If whatever you're stealing is actually causing people to lose
some of what is rightfully theirs (money) then you're a thief.

Ethically, I'd say if you're some kidd-o or a dysfunctional
adult (burn!) who wants to learn rails and you don't have a job and
otherwise wouldn't buy the book, it's the equivalent of checking it
out from the library.

-Jeff

On Wed, May 17, 2006 at 01:01:20AM +0900, gwtmp01 / mac.com wrote:
> 
> On May 16, 2006, at 11:25 AM, Phil Hagelberg wrote:
> 
> >Keith Lancaster <klancaster1957 / gmail.com> writes:
> >
> >>I cannot afford a Mercedes. I therefore have no plans to buy one.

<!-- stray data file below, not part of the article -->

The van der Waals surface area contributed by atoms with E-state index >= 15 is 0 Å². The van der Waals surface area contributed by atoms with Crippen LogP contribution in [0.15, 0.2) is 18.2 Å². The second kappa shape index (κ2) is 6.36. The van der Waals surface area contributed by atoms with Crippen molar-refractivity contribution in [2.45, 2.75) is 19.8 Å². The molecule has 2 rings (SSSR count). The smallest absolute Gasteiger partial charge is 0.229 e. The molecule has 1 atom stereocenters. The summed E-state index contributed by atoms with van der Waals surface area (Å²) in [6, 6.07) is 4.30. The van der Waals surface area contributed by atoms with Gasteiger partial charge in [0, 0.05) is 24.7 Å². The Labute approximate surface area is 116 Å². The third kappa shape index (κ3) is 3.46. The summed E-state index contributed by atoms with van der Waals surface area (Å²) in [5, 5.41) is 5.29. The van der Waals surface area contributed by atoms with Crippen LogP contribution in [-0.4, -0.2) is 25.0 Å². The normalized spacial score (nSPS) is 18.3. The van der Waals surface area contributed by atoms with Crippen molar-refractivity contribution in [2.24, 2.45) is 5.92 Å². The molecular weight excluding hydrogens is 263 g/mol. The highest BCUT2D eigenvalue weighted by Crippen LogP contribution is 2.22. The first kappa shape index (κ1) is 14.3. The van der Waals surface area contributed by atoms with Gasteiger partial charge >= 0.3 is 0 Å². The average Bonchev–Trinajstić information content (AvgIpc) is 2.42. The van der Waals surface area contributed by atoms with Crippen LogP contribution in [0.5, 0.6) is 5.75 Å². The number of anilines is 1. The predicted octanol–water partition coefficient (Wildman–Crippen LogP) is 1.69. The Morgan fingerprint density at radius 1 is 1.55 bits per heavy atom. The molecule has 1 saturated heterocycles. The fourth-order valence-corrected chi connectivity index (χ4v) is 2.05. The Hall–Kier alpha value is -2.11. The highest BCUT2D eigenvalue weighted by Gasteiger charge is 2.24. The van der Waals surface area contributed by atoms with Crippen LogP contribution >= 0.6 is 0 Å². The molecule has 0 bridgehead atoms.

> >>Should
> >>I steal one? After all, nobody really gets hurt, do they?
> >
> >I know you mean well, but it really bothers me when I see copyright
> >infringement equivocated with theft. It's not the same thing. It's bad
> >in this case, and it's *totally illegal*. Shouldn't that be enough of
> >a reason?
> 
> Are you arguing that the word 'theft' is reserved to describe the  
> misappropriation of tangible goods and therefore doesn't apply to  
> copyright infringement or are you trying to say that there is some  
> ethical difference between the two situations?  I'm confused.
> 
> 
> Gary Wright
> 
> 
> 
>